The China Briefing

What can trigger a recovery in confidence?

China A-shares are up 10% post Chinese New Year in early February, and China H-shares are up more than 25%

Please find below our latest thoughts on China:

  • Just past the halfway stage of the year, returns from China equities have not been spectacular. Offshore markets have at least registered positive returns with the MSCI China Index up 7%, while China A-shares are modestly lower.1
  • The overall figures do, however, camouflage the market recovery from the sharp sell-down at the beginning of the year. China A-shares are up 10% post Chinese New Year in early February, and China H-shares are up more than 25%.2
  • Looking ahead, for China A-shares in particular, one of the keys to a more sustained market recovery will be getting domestic households back into the stock market. 

Chart 1: Household bank deposits as proportion of China A-Share market capitalisation

Chart 1: Household bank deposits as proportion of China A-Share market capitalisation

Source: Wind, HSBC as at 30 April 2024

  • Animal spirits remain quite depressed locally. There are a number of ways to assess this – the lower level of overall market volumes, the subdued level of buying equities on margin, and how bank deposits continue to rise. 
  • Indeed, household bank deposits have now reached around twice the size of the overall China A market.3  
  • While this is an explanation of the extended market doldrums, it’s also a reminder that even small improvements in domestic confidence can have a significant impact when cash is deployed back into the stock market. 
  • A key question, therefore, is what could be the catalyst to trigger a recovery in confidence?
  • In our view, ultimately the answer is a more convincing and durable economic recovery leading to an improvement in corporate earnings. And as the biggest drag on the economy is the continuing property downturn, then this is also the area which provides some likely clues for the equity market outlook. 
  • One of the big challenges in stabilising the housing market is the presales system – until potential homebuyers are confident that property developers are not heading for financial collapse, they are very unlikely to commit funds to new home purchases even at lower prices. 
  • This was reflected clearly in June property data when the average year-on-year sales growth of state-owned enterprises – viewed as having stronger balance sheets – finally turned positive after 12 months of negative figures, while private enterprise property sales remain firmly in the doldrums.4

Chart 2: Centaline Asking Price Index - China tier 1 cities

Chart 2

Source: Wind, Centaline as at 1 July 2024, using 1 month moving average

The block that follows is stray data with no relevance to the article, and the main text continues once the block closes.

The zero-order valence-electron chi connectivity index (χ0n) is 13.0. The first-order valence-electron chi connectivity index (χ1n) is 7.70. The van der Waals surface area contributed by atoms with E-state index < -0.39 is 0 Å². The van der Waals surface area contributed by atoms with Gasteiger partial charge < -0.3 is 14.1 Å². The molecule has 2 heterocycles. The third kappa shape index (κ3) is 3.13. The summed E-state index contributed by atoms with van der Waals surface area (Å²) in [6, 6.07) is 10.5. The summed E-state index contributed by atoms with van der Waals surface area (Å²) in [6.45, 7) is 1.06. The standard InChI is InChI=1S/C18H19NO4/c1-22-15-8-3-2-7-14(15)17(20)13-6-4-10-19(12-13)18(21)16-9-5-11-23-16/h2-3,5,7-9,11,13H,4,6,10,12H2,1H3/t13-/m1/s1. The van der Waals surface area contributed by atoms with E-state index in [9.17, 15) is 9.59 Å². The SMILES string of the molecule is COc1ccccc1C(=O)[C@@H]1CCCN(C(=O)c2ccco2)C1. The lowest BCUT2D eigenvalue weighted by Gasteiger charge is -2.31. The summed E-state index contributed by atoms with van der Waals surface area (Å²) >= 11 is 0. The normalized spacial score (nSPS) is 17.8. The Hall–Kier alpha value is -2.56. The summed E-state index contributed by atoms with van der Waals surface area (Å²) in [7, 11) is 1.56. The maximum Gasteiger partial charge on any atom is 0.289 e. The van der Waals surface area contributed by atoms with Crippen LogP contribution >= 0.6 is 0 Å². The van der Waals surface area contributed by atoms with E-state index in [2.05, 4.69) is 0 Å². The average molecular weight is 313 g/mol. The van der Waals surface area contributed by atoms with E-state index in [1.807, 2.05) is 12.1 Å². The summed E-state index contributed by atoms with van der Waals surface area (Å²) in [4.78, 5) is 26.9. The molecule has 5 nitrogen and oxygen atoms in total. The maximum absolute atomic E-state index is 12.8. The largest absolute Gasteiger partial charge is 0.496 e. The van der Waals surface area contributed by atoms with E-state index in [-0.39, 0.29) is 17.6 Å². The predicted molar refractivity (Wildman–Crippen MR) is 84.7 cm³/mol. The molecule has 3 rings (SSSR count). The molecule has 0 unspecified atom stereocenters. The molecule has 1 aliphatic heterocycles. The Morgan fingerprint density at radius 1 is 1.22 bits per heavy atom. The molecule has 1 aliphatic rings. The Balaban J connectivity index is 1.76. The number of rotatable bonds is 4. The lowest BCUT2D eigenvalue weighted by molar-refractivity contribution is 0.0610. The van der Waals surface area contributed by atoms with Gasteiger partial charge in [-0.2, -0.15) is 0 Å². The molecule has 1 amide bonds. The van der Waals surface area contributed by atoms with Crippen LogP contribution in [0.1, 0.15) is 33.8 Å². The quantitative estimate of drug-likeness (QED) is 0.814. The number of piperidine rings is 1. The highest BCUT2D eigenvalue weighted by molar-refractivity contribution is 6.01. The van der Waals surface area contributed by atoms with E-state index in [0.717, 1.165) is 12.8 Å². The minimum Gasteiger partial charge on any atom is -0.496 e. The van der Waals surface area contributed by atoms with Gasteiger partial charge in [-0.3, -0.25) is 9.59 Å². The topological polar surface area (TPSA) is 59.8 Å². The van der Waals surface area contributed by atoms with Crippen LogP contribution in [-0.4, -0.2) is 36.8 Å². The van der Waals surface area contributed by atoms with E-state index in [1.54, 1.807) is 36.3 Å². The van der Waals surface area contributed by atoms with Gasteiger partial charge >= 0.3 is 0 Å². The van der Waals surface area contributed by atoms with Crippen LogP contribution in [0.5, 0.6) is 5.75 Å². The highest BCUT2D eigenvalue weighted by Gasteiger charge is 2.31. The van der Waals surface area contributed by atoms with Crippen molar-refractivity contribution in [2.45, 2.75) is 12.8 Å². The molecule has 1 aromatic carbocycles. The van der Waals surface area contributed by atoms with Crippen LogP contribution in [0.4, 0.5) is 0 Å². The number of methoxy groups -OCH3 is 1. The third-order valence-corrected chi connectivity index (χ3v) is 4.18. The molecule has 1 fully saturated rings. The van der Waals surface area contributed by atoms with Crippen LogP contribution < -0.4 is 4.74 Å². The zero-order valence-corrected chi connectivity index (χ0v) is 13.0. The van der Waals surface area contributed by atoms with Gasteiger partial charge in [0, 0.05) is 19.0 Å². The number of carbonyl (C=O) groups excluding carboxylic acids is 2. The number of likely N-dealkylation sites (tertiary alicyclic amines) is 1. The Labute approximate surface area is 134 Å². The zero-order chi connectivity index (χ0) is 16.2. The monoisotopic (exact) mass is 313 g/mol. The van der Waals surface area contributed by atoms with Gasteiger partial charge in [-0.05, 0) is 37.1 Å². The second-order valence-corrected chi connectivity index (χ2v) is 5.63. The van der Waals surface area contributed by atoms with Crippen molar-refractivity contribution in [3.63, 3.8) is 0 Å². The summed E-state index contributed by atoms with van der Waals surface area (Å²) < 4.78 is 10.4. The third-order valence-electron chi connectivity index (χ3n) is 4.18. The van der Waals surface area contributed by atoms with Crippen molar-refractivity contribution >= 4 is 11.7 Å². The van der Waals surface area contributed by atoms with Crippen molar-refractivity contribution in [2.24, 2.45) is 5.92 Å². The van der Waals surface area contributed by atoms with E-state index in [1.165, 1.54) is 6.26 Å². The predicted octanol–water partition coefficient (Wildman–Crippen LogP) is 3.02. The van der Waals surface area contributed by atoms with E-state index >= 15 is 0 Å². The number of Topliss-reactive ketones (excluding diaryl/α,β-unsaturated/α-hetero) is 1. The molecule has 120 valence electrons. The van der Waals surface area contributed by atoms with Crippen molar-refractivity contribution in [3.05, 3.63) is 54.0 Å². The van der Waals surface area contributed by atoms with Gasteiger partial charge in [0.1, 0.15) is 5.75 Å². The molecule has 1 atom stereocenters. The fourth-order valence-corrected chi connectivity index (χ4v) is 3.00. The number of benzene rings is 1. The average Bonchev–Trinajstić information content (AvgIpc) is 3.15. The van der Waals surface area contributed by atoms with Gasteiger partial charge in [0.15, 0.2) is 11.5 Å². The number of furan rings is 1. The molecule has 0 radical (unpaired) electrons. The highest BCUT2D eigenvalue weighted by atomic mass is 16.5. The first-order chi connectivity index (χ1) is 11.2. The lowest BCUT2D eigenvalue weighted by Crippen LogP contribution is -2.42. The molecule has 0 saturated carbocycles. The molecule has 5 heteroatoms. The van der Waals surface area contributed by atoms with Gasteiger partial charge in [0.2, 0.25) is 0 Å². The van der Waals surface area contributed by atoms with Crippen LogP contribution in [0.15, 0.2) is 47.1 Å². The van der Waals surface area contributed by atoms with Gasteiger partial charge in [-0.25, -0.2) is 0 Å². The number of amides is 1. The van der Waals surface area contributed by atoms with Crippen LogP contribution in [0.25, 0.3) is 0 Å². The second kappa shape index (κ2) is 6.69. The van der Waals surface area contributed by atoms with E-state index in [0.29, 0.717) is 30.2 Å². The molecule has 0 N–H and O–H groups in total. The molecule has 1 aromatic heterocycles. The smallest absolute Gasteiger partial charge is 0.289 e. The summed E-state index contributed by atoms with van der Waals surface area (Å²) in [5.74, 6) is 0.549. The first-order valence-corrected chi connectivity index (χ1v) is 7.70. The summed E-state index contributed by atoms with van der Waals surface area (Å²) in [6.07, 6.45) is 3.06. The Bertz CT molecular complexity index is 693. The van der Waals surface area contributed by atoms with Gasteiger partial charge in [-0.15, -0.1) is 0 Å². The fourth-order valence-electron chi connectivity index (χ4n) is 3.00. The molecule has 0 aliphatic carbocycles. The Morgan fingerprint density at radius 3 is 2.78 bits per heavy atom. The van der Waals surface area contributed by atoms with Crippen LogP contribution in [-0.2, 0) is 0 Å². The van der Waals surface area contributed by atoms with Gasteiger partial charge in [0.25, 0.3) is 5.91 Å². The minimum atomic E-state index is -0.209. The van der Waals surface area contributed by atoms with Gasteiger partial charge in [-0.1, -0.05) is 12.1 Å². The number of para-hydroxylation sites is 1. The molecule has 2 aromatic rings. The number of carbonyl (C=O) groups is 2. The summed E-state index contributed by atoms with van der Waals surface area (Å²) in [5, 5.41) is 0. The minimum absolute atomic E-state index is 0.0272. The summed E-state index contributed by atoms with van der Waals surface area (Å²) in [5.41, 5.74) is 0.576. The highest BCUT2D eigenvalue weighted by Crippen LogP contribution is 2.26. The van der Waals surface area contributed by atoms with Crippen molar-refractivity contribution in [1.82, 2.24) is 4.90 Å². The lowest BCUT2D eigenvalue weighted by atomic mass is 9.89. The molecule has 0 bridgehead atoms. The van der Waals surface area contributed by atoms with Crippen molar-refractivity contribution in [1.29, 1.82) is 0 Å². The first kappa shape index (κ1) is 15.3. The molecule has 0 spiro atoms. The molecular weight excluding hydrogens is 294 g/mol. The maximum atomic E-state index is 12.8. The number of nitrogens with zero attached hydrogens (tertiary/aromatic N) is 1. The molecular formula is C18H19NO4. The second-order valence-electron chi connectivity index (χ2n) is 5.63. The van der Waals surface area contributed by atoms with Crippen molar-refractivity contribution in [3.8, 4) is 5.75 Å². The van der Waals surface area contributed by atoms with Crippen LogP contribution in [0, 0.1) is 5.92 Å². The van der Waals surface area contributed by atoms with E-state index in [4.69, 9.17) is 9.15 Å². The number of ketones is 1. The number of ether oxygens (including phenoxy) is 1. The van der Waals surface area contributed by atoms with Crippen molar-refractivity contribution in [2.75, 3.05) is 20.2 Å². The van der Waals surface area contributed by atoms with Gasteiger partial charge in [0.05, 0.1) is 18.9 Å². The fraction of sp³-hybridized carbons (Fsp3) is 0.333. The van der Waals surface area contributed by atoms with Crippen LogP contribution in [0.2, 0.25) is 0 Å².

• Other recent high-frequency data points also show some pick-up in the secondary market in China’s largest cities. Average daily transaction volume in Shanghai in June, for example, was the highest since April 2021.5
  • And the Centaline Asking Price Index in Tier 1 Cities, which include Beijing, Shanghai, Guangzhou and Shenzhen, has picked up from its low point in April this year.6
  • This index reflects a forward-looking view of homeowners on the price at which they can sell their property units. A rising index therefore reflects some improvement in bargaining power and as such can be seen as a leading indicator for the secondary home price trend. 
  • Whether these recent improvements can be sustained over the summer period, in what is typically a lull period for property, is still to be seen. 
  • And more broadly, it is clear that while there has been an important pivot in property policy in recent months, more is certainly needed.
  • Which brings us to an important second point about what can restore domestic investor confidence in China – more consistent policymaking.
  • Indeed, July will be a busy month for China policy watchers. The so-called Third Plenum is scheduled for 15-18 July, followed by the more economically focused Politburo meeting, which is usually convened at the end of the month.
  • While there are likely to be a lot of media headlines about the Third Plenum – it was made famous in 1978 when Deng Xiaoping announced the “open door” policy on foreign trade – in practice we think this is unlikely to have a major impact on equity markets.
  • The Third Plenum is typically about big picture setting and ideology. So the focus will most likely be on reinforcing the existing direction of strategic travel such as the development of technological and innovation capabilities, and potentially some reforms of the fiscal and tax system.
  • There are, in our view, unlikely to be updates on near-term economic policy, especially as it relates to the property sector. For these we will need to wait until the next Politburo meeting in a few weeks’ time.

1 Source: Bloomberg as at 3 July 2024
2 Source: Bloomberg as at 3 July 2024
3 Source: Wind as at 30 June 2024
4 Source: JP Morgan as at 2 July 2024
5 Source: HSBC as at 4 July 2024
6 Source: HSBC as at 4 July 2024


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